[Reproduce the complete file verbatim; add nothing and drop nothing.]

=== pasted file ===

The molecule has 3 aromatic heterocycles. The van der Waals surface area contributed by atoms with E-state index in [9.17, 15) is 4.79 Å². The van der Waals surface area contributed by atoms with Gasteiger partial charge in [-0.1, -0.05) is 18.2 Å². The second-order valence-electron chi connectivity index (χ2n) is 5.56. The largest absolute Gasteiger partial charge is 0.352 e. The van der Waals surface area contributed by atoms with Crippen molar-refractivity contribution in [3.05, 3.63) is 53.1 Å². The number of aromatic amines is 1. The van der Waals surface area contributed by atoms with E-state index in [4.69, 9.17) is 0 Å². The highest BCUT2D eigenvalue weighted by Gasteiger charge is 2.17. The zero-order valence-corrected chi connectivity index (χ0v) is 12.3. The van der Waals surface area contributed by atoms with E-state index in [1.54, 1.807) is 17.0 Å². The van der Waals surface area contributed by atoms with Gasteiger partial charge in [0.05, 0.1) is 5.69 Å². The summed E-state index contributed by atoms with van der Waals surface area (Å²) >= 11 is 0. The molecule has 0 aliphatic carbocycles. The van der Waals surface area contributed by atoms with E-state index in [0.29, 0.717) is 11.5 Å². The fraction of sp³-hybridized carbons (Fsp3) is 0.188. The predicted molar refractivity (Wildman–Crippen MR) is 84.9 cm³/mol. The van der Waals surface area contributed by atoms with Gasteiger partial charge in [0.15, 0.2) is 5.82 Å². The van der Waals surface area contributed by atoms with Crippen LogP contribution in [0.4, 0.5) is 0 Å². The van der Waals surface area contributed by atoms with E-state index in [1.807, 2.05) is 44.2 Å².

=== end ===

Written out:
The molecule has 3 aromatic heterocycles. The van der Waals surface area contributed by atoms with E-state index in [9.17, 15) is 4.79 Å². The van der Waals surface area contributed by atoms with Gasteiger partial charge in [-0.1, -0.05) is 18.2 Å². The second-order valence-electron chi connectivity index (χ2n) is 5.56. The largest absolute Gasteiger partial charge is 0.352 e. The van der Waals surface area contributed by atoms with Crippen molar-refractivity contribution in [3.05, 3.63) is 53.1 Å². The number of aromatic amines is 1. The van der Waals surface area contributed by atoms with E-state index in [4.69, 9.17) is 0 Å². The highest BCUT2D eigenvalue weighted by Gasteiger charge is 2.17. The zero-order valence-corrected chi connectivity index (χ0v) is 12.3. The van der Waals surface area contributed by atoms with E-state index in [1.54, 1.807) is 17.0 Å². The van der Waals surface area contributed by atoms with Gasteiger partial charge in [0.05, 0.1) is 5.69 Å². The summed E-state index contributed by atoms with van der Waals surface area (Å²) >= 11 is 0. The molecule has 0 aliphatic carbocycles. The van der Waals surface area contributed by atoms with E-state index in [0.29, 0.717) is 11.5 Å². The fraction of sp³-hybridized carbons (Fsp3) is 0.188. The predicted molar refractivity (Wildman–Crippen MR) is 84.9 cm³/mol. The van der Waals surface area contributed by atoms with Gasteiger partial charge in [0.15, 0.2) is 5.82 Å². The van der Waals surface area contributed by atoms with Crippen LogP contribution in [0.4, 0.5) is 0 Å². The van der Waals surface area contributed by atoms with E-state index in [1.807, 2.05) is 44.2 Å².